When Illinois passed a law capping interest rates on certain kinds of loans, the goal was to protect low-income borrowers. But a new report found the unintended consequence was to deny those borrowers access to the funds they need.
A new paper from Tom Miller Jr. Ph.D., professor of Consumer Finance at Mississippi State University, found Illinois’ new rate cap law led to decreased access to credit and harmed consumers’ financial well-being.
In 2021, Miller reported, Illinois imposed an all-in interest-rate cap of 36 percent per year for loans under $40,000 from non-bank and non-credit-union lenders. The result?
“We found the interest-rate cap decreased the number of loans to subprime borrowers by 44 percent and increased the average loan size to subprime borrowers by 40 percent,” Miller said. “The Illinois interest-rate cap of 36 percent significantly decreased the availability of small-dollar credit, particularly to subprime borrowers, and worsened the financial well-being of many consumers.”
The study compared credit bureau data between Illinois and neighboring Missouri, a state without any legislated interest-rate cap, to estimate the effects of Illinois’ rate cap on unsecured installment loans.
“We do not talk about payday lenders in this paper, as payday lenders do not or cannot report to traditional credit bureaus,” Miller pointed out during a press call. “We just studied one particular credit product: An unsecured installment loan. But our main findings are that subprime borrowers lost loans, and this is a significant impact on consumers with low Vantage scores.”
A subprime borrower is someone with a Vantage credit score below 600. A borrower with a Vantage credit score over 650 is classified by Miller as a prime borrower. Meanwhile, unsecured installment loans are loans a person can take based on their creditworthiness and their promise to repay. Collateral is not required.
Data conducted by a survey from the Online Lenders Alliance was also used in Miller’s report.
“About 44 percent of the respondents indicated that their financial well-being had declined as a result of the rate cap and this survey was conducted nine months following the imposition of the rate cap,” said Miller. “And 60 percent of the survey respondents said they could not borrow the necessary funds they needed since the law went into effect.”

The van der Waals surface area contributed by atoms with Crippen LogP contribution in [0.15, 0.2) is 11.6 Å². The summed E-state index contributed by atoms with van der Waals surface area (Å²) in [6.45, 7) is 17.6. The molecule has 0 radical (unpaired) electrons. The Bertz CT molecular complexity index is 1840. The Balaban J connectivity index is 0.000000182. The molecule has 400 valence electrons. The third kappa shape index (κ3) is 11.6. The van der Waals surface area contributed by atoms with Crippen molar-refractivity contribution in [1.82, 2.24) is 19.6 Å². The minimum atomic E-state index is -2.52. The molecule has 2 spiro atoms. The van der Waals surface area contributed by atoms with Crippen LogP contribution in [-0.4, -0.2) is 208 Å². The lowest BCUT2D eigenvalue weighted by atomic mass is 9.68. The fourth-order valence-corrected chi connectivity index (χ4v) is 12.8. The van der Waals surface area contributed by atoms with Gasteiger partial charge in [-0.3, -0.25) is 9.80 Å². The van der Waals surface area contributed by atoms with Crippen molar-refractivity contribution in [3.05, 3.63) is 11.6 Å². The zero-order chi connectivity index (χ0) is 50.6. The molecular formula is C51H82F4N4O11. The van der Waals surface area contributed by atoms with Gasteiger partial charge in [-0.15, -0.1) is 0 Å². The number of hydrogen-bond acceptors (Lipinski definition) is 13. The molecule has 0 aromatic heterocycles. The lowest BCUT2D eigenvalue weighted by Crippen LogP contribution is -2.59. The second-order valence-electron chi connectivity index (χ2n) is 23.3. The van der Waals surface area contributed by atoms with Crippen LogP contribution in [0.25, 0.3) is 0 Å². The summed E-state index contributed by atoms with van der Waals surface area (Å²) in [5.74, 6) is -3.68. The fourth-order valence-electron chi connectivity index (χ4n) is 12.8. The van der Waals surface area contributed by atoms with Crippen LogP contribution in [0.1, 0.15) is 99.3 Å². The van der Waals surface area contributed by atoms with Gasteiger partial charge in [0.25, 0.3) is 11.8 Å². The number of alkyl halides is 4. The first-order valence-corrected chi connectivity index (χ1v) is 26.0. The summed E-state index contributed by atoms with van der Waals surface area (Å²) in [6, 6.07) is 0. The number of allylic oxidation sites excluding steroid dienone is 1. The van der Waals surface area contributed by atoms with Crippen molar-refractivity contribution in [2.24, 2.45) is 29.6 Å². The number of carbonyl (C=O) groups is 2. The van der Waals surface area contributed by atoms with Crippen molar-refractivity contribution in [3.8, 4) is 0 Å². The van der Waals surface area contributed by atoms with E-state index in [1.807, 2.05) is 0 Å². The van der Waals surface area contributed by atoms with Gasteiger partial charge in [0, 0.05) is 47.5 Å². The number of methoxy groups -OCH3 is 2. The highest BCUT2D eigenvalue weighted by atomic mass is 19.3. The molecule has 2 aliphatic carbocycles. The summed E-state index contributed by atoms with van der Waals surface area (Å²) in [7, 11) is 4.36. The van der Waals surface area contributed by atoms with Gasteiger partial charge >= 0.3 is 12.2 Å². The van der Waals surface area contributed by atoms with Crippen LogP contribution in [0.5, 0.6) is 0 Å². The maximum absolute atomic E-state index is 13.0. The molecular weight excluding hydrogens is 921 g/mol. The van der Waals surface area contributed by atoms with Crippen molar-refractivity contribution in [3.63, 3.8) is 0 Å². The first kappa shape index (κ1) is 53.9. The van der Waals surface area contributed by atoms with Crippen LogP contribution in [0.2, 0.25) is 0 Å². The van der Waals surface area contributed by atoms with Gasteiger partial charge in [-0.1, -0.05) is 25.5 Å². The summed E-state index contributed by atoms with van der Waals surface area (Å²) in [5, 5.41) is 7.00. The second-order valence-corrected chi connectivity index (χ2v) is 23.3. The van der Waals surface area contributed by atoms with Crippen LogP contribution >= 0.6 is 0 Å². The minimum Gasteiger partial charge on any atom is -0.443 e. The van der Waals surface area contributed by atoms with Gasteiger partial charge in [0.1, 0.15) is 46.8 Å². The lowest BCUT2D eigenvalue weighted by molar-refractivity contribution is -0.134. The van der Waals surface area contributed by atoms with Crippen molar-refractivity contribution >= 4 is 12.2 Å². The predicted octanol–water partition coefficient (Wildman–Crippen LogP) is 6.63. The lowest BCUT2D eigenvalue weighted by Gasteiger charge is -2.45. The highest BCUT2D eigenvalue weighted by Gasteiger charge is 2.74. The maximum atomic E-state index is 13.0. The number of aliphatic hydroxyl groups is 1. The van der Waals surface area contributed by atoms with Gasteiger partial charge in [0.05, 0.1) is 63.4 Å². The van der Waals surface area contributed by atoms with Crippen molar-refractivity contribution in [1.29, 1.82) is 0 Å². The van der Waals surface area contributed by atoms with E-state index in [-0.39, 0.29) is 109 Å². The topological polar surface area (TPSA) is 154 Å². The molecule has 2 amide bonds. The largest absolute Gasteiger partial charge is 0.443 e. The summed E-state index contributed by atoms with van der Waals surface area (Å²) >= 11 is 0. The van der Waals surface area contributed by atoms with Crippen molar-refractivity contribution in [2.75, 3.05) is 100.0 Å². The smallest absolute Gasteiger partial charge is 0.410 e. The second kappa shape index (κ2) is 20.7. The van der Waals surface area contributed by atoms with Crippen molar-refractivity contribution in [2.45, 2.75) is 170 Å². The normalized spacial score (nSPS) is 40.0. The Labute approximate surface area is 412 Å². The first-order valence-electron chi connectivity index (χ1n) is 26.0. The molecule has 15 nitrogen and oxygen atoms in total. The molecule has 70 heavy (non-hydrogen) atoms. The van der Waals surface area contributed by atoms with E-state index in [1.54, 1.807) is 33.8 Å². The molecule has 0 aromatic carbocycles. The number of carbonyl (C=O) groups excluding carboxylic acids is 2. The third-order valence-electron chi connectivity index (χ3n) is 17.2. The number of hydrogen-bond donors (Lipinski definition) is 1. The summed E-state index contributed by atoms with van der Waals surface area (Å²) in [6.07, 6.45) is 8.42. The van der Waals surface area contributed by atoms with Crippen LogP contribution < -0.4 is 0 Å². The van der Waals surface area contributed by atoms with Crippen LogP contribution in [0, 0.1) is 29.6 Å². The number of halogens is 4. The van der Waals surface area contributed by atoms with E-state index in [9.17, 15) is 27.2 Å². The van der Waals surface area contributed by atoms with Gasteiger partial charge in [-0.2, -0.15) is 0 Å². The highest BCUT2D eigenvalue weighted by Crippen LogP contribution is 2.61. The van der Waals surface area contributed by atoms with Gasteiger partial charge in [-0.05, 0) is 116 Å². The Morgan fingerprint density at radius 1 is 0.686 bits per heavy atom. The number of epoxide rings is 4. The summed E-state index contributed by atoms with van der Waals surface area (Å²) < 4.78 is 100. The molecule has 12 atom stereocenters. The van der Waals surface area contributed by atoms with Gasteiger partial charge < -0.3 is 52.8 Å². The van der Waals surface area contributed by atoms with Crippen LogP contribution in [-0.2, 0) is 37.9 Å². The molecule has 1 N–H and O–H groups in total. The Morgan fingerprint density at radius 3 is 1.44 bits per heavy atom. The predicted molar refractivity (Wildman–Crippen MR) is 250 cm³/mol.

When the rate cap was signed into law, Gov. J.B. Pritzker (D-Ill.) and others called it historic.
“Hundreds of community groups, civil rights organizations, faith leaders, and others joined the Legislative Black Caucus in pushing for the historic reform,” Lisa Stifler, director of state policy at the Center for Responsible Lending said in a statement.
Pritzker said the law, formally known as the Predatory Loan Prevention Act, would substantially restrict any entity from making usurious loans to consumers in Illinois.
“This reform offers substantial protections to the low-income communities so often targeted by these predatory exchanges,” said Pritzker. But as Miller’s research found, the biggest impact was to deny would-be borrowers access to the funds they needed.
Miller said he believes people and politicians can work together on a solution.
“In 1916, a model legislation was formed called the Uniform Small Loan Law and that was a collaboration between activists and capitalists. They said, ‘How can we get together to provide small-dollar, affordable loans to people,’ that is how can we combat illegal loan sharks,” Miller explained. “The progressives and the capitalists worked together to solve consumer problems.”
The collaboration set the rates at 36 percent per year and promised to reexamine them after a reasonable time had passed. Today, more than 100 years later, seems like a reasonable time to Miller.
“Costs today have risen but the revenue from a loan with a 36 percent interest rate remains the same,” said Miller. “How do lenders respond? They make larger loans because larger loans generate more income, and over time, lenders have found that once they could make money off a $200 loan at 36 percent in 1916, but today their break-even loan size is more than $2,500 at the same rate.”
That raises the question, ‘Where do people go for loans if they need $1,000?’
“Those people are shut out of this installment loan product,” said Miller, who recommends more research be done on the subject to bring about more findings.
Joining Miller on the research was J. Brandon Bolen, assistant professor of economics at Mississippi College, as well as Gregory Elliehausen with the Board of Governors of the Federal Reserve System.